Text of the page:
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Mezzotint works light up the imagination

By Ica Wahbeh - Oct 24,2015 - Last updated at Oct 24,2015

Works by Hachmi Azza in his ‘Retrospective Exhibition of Mezzotint Works’ on display at the Jordan National Gallery of Fine Arts until December 20 (Photo courtesy of the Jordan National Gallery of Fine Arts)

Surrealist, symbolic, in warming colours and intriguing dark-light contrast, Hachmi Azza’s “Retrospective Exhibition of Mezzotint Works”, at the Jordan National Gallery of Fine Arts, is fascinating.

The richness and precision of detail found in the relatively small-size works might be facilitated by the technique, but the artist’s skill is indisputable.

Of Belgian nationality and living in Germany, Azza was born in 1950 in Morocco. From 1965 to 1969 he studied at L’Ecole de Beaux Arts Tetouan Morocco; between 1969 and 1972 he pursued his studies at the Academie Royale des Beaux Art and from 1972 to 1976 at L’Ecole Nationale Superieure d’Architecture et d’Art Visuel, both in Brussels.

He donates the works now on display in Jordan to the gallery, adding to the already rich collection of this prestigious institution, to the delight of art lovers.

Azza’s technique, mezzotint, is used by no other Arab artist, according to gallery director and curator of this exhibition Khalid Khreis.

The works, ranging from 1976 to 2009, are loaded with symbolism. Already often overt, it is usually reinforced by the titles given by the artist to his works.

In “The Metamorphosis”, for example, a flame-carrying butterfly sets light to rows of matches in some kind of reverse role. Over their burnt heads, two images later, hangs a moon-like sphere, most likely a cocoon from which another butterfly will emerge.

The sphere, this perfect form that is the symbol of myriad things, is constantly present, one of many other objects present in Azza’s works: shells, butterflies, fruit (predominantly cherries and apples), snails, animals, masks.

They are both highly decorative and carry “hidden” meanings the viewer is invited to find out.

Beyond the objects, feelings and insecurities are skillfully rendered by the artist in images that touch the soul.

Fragility, nostalgia, fear, emancipation, freedom… all surface against the dark background on human faces or objects in delicate or fantastic combinations.

Things, portraits and organic matter are juxtaposed or precariously balanced to make a static image a moving imagery. The “I object” series of three grotesque portraits is a progression from a one-eyed (the mythological Cyclops?) one-toothed, ambiguous face (no saying whether it is a man or a woman) to a more normal (two eyes, all teeth) screaming face that could express anguish, anger or, as the artist suggests, objection.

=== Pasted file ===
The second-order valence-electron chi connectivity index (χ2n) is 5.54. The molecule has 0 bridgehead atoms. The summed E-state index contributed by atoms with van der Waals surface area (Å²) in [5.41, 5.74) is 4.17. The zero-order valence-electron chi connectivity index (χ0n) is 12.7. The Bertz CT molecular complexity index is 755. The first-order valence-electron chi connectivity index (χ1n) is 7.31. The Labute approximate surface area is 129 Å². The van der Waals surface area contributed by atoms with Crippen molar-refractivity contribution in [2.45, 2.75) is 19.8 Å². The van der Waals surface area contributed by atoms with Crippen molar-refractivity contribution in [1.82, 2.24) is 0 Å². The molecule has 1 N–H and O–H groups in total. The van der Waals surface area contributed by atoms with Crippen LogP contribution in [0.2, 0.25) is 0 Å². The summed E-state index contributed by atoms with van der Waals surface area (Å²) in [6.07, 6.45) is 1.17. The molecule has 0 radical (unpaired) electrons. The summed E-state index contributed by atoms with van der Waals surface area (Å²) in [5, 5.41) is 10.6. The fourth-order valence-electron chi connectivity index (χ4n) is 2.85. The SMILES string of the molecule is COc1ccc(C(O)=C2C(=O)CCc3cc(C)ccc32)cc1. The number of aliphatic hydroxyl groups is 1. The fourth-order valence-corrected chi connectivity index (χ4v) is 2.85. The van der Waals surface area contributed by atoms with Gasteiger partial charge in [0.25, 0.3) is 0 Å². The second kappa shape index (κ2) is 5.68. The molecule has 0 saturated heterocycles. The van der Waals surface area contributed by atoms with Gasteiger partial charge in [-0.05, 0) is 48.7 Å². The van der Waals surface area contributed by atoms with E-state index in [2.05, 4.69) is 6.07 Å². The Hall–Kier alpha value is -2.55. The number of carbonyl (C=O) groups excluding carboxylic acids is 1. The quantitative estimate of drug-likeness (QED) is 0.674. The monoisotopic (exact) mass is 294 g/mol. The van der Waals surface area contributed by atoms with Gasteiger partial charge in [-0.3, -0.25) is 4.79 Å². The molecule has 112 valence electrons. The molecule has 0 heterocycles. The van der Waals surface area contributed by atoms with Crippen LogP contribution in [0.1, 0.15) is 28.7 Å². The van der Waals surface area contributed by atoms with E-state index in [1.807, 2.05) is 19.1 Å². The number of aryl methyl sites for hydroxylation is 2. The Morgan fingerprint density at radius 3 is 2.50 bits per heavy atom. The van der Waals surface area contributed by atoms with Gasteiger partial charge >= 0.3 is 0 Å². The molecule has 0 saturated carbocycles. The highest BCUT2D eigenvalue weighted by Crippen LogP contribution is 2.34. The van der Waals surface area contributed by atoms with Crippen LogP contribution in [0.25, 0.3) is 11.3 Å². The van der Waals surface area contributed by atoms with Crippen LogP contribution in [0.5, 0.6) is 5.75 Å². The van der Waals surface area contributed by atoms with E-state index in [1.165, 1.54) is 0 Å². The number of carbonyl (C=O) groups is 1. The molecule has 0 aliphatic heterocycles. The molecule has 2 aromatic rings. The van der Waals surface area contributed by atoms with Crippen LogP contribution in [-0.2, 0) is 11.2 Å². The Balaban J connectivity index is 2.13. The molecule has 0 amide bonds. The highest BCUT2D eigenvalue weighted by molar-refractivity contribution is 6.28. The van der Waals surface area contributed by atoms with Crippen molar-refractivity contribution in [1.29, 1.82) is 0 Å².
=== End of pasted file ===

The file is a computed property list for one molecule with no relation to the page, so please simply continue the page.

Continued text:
Poignant images depict a “handicapped” headless person whose prosthetic leg carries the head; a mirror ideally reflects the image desired by the observer; a sad figure and a donkey in a globe of light in “Interrogation” make one wonder who is interrogated and who the interrogator; yet another headless body attempts to keep balance, on a tilted chair, with a big head facing it.

They are stirring images that give food for thought, that could provoke deep searches for meanings of human acts or, simpler, be seen just as surrealist scenes allowing the unconscious to express itself.

“The Deaf” is a huge ear carrying, for an earring, a screaming head, a world upside down, a reversal of roles, yet again, an image making one wonder which refuses to hear: the ear or the mind.

“History of the Apple” is an interesting series of eight images of a green apple and its various functions or symbolism, arranged in alphabetic order (A to H).

Whether with a face reflected in it, its core rendered by a lady bug, tied in thick cord, bitten, cored, its empty skin coiled in the shape of the fruit or, sending one to the beginning of creation, a snake coiled around it, the apple serves as an aesthetic object or food for snails or grasshoppers, but could also, symbolically, be the apple of discord and the reason for the fall from Eden, an innocuous fruit, but also the reason for the primordial sin.

Still life with fruit, vases, pens, pins, lines, angels, masks, crustaceans, grasshoppers make compositions that keep peaceful company to skulls, signs, screaming faces, people making faces, animals and action.

A naked woman tied to a post (“Gloria”) is set free in the “Act of Liberator”; it then runs in her glorious nakedness next to masked demonstrators and smoke from tear gas.

“The Broken Dream” is more of a “broken” face — puckered, sleepy, hovering over a barely sketched nude body with three crescent-looking faces in three different colours.

Oneiric, staring at the viewer, challenging him to read their thoughts or feelings, the faces in Azza’s works are often impassable or ambiguous; without the title giving away their meaning, they would be inscrutable, adding to the dream-like quality of his art.

The artist’s first show was in 1967 at Tetouan. Since then, he has exhibited in Tangier, Brussels, Belgrade, Munich, Solinger, Dusseldorf, Koln, Offenbach, Amsterdam and Tunis, and participated in group exhibitions in Yugoslavia, Norway, Switzerland, Belgium, Iraq, Tunisia, Germany, Poland, the UK and US.

He was awarded several prizes in international competitions in Europe and the US.

 

The works will be on display until December 20.

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